With a Kickstarter campaign launching today, the Internet is poised to help resurrect a recently shuttered family-owned business that San Francisco’s tech boom and attendant rent hikes helped doom.
After 24 years near the corner of Haight and Divisadero, the popular KK Cafe closed its physical doors for good on January 13th. But former proprietors Jack and Margaret Chang, and their son Jon, plan to mass-produce and distribute their signature and 'hood-famous KK offering "Signs and Wonders Peanutmilk" with the help of crowdfunding.
The idea for the new business was born of an urgent need – not the Chang's but their devoted customers’. Although Peanutmilk’s health claims haven’t been scientifically verified, customers have known where to go to get relief for a variety of ailments since the Changs started making their peanut brew in 1999. On KK’s last day, more than a few of them said they would miss their go-to hangover remedy.
Photo: Stephen Jackson/Hoodline
Before it closed, KK’s walls were filled with more serious testimonials. One customer wrote that Peanutmilk helped him cope with the nausea and other side effects of anti-AIDS drugs; another called Peanutmilk “a gift of love from Margaret and Jack” that helped him “create a healthier life” and wean him from anti-anxiety medications.
A few days before the Changs said their final good bye to the neighborhood, they received an email from a customer that began: “I heard about the closing of your cafe and feel terrible about [it]. Your peanut milk helped me get out of the hospital when I had cancer...”
“I couldn’t sleep the night after I read that email,” said Margaret, 64. “I couldn’t stop thinking about him. So many people are suffering. Maybe we helped. I worry what will happen if we stop trying.”
Jack Chang, 67, hit upon the Peanutmilk recipe by accident. He suffered from gum disease and was experimenting with ways to enjoy his favorite snack that didn’t cause him pain. Jack said he loves the way his discovery has helped others but laments that he didn’t figure it out in time to help his brother, Robert, who died of AIDS in 1993.
Jack Chang at KK Cafe (Marilyn Berlin Snell/Hoodline)
Robert Chang was a family touchstone. His love of his adopted country helped convince Jack to immigrate with his family to the United States in 1984 from Taiwan. Yet Robert’s bad fortune would also be the Chang family’s: before their court dates and paperwork were completed, Robert, a US citizen and the Chang’s sponsor for citizenship, died.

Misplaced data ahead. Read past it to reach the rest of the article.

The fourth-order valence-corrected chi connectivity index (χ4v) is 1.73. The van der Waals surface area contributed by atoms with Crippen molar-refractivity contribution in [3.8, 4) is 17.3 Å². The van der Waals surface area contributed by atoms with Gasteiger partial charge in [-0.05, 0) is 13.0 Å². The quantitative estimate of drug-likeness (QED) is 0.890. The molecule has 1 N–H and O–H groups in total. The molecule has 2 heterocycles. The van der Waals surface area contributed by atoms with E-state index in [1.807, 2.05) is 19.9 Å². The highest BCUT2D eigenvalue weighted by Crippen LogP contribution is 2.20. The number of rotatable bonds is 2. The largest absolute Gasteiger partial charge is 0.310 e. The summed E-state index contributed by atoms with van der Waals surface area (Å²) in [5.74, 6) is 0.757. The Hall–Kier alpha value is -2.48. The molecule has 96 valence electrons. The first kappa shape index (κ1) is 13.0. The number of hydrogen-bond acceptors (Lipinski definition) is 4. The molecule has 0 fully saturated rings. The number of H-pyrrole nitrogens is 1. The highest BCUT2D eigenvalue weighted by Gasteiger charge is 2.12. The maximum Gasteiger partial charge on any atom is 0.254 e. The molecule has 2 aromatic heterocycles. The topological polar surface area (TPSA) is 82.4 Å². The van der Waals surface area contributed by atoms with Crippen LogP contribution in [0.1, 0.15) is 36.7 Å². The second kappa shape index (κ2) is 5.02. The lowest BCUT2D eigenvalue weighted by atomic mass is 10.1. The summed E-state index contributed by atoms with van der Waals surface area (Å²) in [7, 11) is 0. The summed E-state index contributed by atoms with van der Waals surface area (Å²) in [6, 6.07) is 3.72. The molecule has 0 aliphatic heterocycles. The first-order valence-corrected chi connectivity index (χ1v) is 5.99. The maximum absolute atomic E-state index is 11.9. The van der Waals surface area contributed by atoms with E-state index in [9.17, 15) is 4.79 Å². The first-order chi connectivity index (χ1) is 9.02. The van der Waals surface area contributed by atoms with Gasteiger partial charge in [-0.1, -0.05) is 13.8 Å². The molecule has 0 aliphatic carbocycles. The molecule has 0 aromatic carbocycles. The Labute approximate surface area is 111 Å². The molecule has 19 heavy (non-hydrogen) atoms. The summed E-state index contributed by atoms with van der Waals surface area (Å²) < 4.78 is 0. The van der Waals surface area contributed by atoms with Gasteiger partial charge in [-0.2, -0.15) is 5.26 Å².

Another setback occurred when President Reagan granted amnesty to undocumented immigrants who arrived prior to 1983. The Changs just missed the cut-off date and were again sent to the back of the line. Jon finally got his green card and became his parents’ sponsor, but the elder Changs were only awarded citizenship in 2013.
“You wouldn’t believe what we’ve been through,” Jon, 41, said with his signature laugh.
The Changs hope the Kickstarter campaign will give them a leg up to buy the pricey machine that produces and packages their product while maintaining sterility. The Kickstarter goal is $100,000; the aseptic machine costs $200,000. “Unless we reach the full goal, we get nothing from Kickstarter,” said Jon. “That’s why we set it low ... we hope to blow by that.”
Jon, a graduate of San Francisco’s Le Cordon Bleu College of Culinary Arts, knows the details of manufacturing on a large scale. He and his parents successfully mass-produced and distributed Peanutmilk from 2004-2007, delivering 25,000 gallons a week to Whole Foods, Mollie Stone’s Markets, and Rainbow Grocery, among other outlets.
The Changs did not own the means of production then, however, and a disagreement with their corporate partner over what Jon called “greed issues” led to a parting of ways. The endeavor imploded because the Changs had managed to hold onto their secret recipe, and the former partner could not figure out how to crack the code and keep the business going without them.
The Chang family (Marilyn Berlin Snell/Hoodline)
When Jack and Margaret leased their 627-square-foot space in 1990, the rent was $600 per month, raised 2 percent annually. They inherited the name “KK Cafe” from the previous lease holder and never knew what it stood for. They didn’t have time to think about such things: the family put in 12-hour days, 7 days a week, 363 days a year save Thanksgiving and Christmas. Margaret knew her regular customers by name and often asked after their family members as well, sometimes in Spanish.
The new owner of the building boosted rent to $8 per square foot, from $6, and thereby sealed KK Cafe’s fate. Nonetheless, the Changs hope to continue serving their loyal customers.
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